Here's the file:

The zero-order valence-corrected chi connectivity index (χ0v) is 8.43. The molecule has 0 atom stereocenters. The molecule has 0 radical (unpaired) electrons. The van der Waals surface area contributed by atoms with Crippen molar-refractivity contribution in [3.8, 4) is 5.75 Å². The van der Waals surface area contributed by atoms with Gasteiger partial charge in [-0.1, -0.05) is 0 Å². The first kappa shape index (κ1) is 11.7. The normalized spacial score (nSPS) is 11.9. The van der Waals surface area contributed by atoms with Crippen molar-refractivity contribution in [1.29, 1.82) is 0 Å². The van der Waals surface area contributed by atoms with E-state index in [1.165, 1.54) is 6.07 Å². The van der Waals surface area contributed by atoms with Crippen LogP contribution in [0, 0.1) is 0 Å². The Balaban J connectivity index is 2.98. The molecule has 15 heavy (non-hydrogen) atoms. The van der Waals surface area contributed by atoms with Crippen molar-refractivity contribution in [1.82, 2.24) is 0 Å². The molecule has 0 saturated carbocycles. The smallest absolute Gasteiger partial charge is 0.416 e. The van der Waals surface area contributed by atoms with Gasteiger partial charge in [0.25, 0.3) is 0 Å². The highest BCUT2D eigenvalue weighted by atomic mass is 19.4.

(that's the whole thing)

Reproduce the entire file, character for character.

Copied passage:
The zero-order valence-corrected chi connectivity index (χ0v) is 8.43. The molecule has 0 atom stereocenters. The molecule has 0 radical (unpaired) electrons. The van der Waals surface area contributed by atoms with Crippen molar-refractivity contribution in [3.8, 4) is 5.75 Å². The van der Waals surface area contributed by atoms with Gasteiger partial charge in [-0.1, -0.05) is 0 Å². The first kappa shape index (κ1) is 11.7. The normalized spacial score (nSPS) is 11.9. The van der Waals surface area contributed by atoms with Crippen molar-refractivity contribution in [1.29, 1.82) is 0 Å². The van der Waals surface area contributed by atoms with E-state index in [1.165, 1.54) is 6.07 Å². The van der Waals surface area contributed by atoms with Crippen LogP contribution in [0, 0.1) is 0 Å². The Balaban J connectivity index is 2.98. The molecule has 15 heavy (non-hydrogen) atoms. The van der Waals surface area contributed by atoms with Crippen molar-refractivity contribution in [1.82, 2.24) is 0 Å². The molecule has 0 saturated carbocycles. The smallest absolute Gasteiger partial charge is 0.416 e. The van der Waals surface area contributed by atoms with Gasteiger partial charge in [0.25, 0.3) is 0 Å². The highest BCUT2D eigenvalue weighted by atomic mass is 19.4.